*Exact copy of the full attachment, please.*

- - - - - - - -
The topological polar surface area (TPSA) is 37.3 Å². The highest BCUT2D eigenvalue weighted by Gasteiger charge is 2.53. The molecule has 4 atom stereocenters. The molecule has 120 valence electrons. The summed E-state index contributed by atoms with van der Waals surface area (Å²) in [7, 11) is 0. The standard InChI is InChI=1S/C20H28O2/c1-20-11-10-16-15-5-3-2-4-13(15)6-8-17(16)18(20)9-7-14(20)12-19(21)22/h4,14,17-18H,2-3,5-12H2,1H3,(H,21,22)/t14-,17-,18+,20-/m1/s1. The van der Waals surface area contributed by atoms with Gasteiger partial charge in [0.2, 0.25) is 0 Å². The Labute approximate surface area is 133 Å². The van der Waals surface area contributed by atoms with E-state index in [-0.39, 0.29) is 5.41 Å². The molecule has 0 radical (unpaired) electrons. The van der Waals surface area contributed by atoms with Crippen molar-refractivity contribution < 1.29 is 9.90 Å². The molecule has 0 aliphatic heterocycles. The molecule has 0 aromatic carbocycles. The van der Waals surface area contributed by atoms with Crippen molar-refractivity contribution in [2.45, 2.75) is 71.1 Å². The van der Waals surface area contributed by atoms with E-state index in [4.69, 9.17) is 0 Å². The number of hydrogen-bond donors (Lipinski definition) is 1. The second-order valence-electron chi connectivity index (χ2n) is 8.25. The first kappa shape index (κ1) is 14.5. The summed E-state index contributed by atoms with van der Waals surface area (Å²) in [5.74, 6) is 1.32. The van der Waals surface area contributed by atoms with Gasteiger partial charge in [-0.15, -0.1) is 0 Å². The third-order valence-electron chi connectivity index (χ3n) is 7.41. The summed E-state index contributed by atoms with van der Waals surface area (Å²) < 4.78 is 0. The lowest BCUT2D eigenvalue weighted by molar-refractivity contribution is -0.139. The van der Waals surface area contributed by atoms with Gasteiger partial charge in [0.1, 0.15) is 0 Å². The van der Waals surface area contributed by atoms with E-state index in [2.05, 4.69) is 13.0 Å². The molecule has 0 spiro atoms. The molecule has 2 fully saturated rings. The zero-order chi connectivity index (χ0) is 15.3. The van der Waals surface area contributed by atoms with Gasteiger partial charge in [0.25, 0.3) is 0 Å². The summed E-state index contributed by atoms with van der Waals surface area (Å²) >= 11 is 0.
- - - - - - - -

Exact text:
The topological polar surface area (TPSA) is 37.3 Å². The highest BCUT2D eigenvalue weighted by Gasteiger charge is 2.53. The molecule has 4 atom stereocenters. The molecule has 120 valence electrons. The summed E-state index contributed by atoms with van der Waals surface area (Å²) in [7, 11) is 0. The standard InChI is InChI=1S/C20H28O2/c1-20-11-10-16-15-5-3-2-4-13(15)6-8-17(16)18(20)9-7-14(20)12-19(21)22/h4,14,17-18H,2-3,5-12H2,1H3,(H,21,22)/t14-,17-,18+,20-/m1/s1. The van der Waals surface area contributed by atoms with Gasteiger partial charge in [0.2, 0.25) is 0 Å². The Labute approximate surface area is 133 Å². The van der Waals surface area contributed by atoms with E-state index in [-0.39, 0.29) is 5.41 Å². The molecule has 0 radical (unpaired) electrons. The van der Waals surface area contributed by atoms with Crippen molar-refractivity contribution < 1.29 is 9.90 Å². The molecule has 0 aliphatic heterocycles. The molecule has 0 aromatic carbocycles. The van der Waals surface area contributed by atoms with Crippen molar-refractivity contribution in [2.45, 2.75) is 71.1 Å². The van der Waals surface area contributed by atoms with E-state index in [4.69, 9.17) is 0 Å². The number of hydrogen-bond donors (Lipinski definition) is 1. The second-order valence-electron chi connectivity index (χ2n) is 8.25. The first kappa shape index (κ1) is 14.5. The summed E-state index contributed by atoms with van der Waals surface area (Å²) in [5.74, 6) is 1.32. The van der Waals surface area contributed by atoms with Gasteiger partial charge in [-0.15, -0.1) is 0 Å². The third-order valence-electron chi connectivity index (χ3n) is 7.41. The summed E-state index contributed by atoms with van der Waals surface area (Å²) < 4.78 is 0. The lowest BCUT2D eigenvalue weighted by molar-refractivity contribution is -0.139. The van der Waals surface area contributed by atoms with Gasteiger partial charge in [0.1, 0.15) is 0 Å². The van der Waals surface area contributed by atoms with E-state index in [2.05, 4.69) is 13.0 Å². The molecule has 0 spiro atoms. The molecule has 2 fully saturated rings. The zero-order chi connectivity index (χ0) is 15.3. The van der Waals surface area contributed by atoms with Gasteiger partial charge in [0.25, 0.3) is 0 Å². The summed E-state index contributed by atoms with van der Waals surface area (Å²) >= 11 is 0.